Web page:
“We do make sure we can communicate with parents so that they know if their child is falling behind teacher pace, or if they are really struggling with the concept,” Noe said. “We send home a ‘red flag’ form and explain to the parent what concept their child is having difficulty in and some ways they can help at home.”
She said parents can access the websites the students use in the classroom to help if their child is struggling, or to move ahead if they are grasping the concepts quickly.
“They can all log in at home,” Noe said. “We tell the parents if you want to go ahead and work ahead, and have your child practice some of the skills ahead of time (they can). They have access to the text, videos, and everything else online.”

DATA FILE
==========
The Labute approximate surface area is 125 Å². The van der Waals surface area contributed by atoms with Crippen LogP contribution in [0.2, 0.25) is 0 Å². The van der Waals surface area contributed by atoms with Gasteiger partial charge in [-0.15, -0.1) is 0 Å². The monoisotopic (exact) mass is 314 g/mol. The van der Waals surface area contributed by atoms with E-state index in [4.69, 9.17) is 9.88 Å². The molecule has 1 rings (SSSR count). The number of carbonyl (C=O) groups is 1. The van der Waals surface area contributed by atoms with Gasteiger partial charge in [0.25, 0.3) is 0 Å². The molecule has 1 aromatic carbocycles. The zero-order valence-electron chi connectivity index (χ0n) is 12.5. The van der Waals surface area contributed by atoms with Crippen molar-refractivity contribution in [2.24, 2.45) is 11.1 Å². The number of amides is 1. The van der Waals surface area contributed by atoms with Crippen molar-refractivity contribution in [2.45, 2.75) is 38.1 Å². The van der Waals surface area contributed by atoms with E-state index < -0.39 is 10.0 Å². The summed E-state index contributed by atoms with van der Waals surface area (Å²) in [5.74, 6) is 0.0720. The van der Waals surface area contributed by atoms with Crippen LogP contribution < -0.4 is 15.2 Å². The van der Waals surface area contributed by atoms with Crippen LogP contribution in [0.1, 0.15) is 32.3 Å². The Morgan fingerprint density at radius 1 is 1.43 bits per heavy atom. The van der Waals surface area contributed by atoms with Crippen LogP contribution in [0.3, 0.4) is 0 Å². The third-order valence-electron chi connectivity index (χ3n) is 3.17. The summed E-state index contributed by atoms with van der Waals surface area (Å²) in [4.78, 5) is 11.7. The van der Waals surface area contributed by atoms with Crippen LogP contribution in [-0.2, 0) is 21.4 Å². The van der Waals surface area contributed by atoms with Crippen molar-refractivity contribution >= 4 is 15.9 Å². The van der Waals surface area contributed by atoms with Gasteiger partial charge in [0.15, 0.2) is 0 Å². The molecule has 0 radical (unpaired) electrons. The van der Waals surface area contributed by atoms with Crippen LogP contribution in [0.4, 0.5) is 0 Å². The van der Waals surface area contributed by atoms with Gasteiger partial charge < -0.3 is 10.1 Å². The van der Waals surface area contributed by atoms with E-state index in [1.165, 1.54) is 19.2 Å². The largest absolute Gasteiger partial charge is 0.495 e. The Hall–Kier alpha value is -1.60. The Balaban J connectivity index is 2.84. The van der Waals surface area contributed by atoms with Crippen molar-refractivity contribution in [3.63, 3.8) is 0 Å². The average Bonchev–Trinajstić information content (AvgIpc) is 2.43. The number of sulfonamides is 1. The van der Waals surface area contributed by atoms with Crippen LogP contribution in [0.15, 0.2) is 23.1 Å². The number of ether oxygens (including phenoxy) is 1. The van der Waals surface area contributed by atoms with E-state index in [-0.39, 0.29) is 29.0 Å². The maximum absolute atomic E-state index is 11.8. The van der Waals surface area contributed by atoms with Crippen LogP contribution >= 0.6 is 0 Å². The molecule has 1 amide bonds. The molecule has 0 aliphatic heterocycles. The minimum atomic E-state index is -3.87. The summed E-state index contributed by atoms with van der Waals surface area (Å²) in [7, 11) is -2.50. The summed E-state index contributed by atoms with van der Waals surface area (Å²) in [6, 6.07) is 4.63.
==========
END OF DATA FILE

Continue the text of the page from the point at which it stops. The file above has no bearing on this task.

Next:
She added that this type of teaching utilizes technology, such as the computer labs and iPads that are available in every classroom in the corporation.
Ward said DCSC has no concrete plans for incorporating the program into more schools and classrooms, but a long-term goal would be for it to be instituted throughout the district in K-12.
“We’re going to wait and see how the data fleshes out with our pilots before we decide our next steps,” he said.
In addition to the pilot classes at South, there are literacy pilots at North Elementary, fifth- and sixth-grade math pilots, seventh- and eighth-grade science pilots, and pilots at the high school level that focus on advanced chemistry, Spanish, and early childhood class.
For more information, visit the website at www.danville.k12.in.us and click on the “Customized Learning” link near the top of the page.